Graveyard of fish in water near hospital

FISH DEATHS: Hundreds of fish have been found dead in Vernatts Drain, near Johnson Community Hospital, between Pinchbeck and Spalding.  Photo by Tim Wilson.
FISH DEATHS: Hundreds of fish have been found dead in Vernatts Drain, near Johnson Community Hospital, between Pinchbeck and Spalding. Photo by Tim Wilson.
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Hundreds of fish found in a waterway on the edge of Spalding died because of “low oxygen levels in the water”, according to environmental officers.

Dog walkers and passers-by discovered the fish lying dead in Vernatts Drain, near Johnson Community Hospital, on Friday and Monday.

Specialists from the Environment Agency used air pumps to raise oxygen levels in the water, repeating a similar exercise carried out nearly four years ago when hundreds more fish died in similar circumstances.

George Scott, chairman of Spalding and Peterborough Transport Forum, said: “I was walking my dog along Blue Gowt Drove and turned left towards the hospital when I saw what I thought were a lot of lilies out on Vernatts Drain.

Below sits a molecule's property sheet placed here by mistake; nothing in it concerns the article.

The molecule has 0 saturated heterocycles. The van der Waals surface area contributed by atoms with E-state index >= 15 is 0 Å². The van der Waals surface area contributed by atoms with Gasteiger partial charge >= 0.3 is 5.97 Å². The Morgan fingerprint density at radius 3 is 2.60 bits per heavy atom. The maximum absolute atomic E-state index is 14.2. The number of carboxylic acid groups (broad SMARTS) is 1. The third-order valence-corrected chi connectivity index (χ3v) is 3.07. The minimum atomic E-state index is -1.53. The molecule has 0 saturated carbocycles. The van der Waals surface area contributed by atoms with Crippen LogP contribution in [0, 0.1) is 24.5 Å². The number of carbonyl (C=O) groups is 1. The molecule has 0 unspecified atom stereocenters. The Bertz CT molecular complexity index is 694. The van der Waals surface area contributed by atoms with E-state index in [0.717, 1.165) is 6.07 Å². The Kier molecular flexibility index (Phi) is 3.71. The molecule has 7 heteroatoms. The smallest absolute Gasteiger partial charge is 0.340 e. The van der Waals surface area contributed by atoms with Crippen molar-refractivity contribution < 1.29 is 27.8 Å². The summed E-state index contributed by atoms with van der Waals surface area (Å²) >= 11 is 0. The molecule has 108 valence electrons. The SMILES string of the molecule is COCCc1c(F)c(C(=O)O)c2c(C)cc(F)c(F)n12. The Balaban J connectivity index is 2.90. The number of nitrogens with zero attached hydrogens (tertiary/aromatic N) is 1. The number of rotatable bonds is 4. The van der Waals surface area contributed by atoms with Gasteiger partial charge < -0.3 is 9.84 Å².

“Then I looked again and saw hundreds of fish, including some big ones, dead in the water.

“I’d never seen anything like it before and someone told me that they may have been there since Friday.

“I remember when the fire service came out a couple of years ago to pump oxygen into the water, but I wasn’t sure whether it was a case of lack of oxygen this time.

“It’s good to report things like this rather than just walk past and ignore it because if it’s worth noticing then it’s worth reporting to somebody.”

During the summer, fish are in danger because of low rainfall and high temperatures which can lead to lower oxygen levels in the water.

Keith Morgan, team leader at the Environment Agency, said: “We have responded to a report of dead fish in Vernatts Drain, near Spalding, where our officers attended immediately and identified that this was due to low oxygen levels in the water.

“This is a fairly common occurrence at this time of year which can be caused by low water flows, water temperature or the weather.

“We have used aeration pumps to help increase the amount of oxygen in the water back to where it should be.”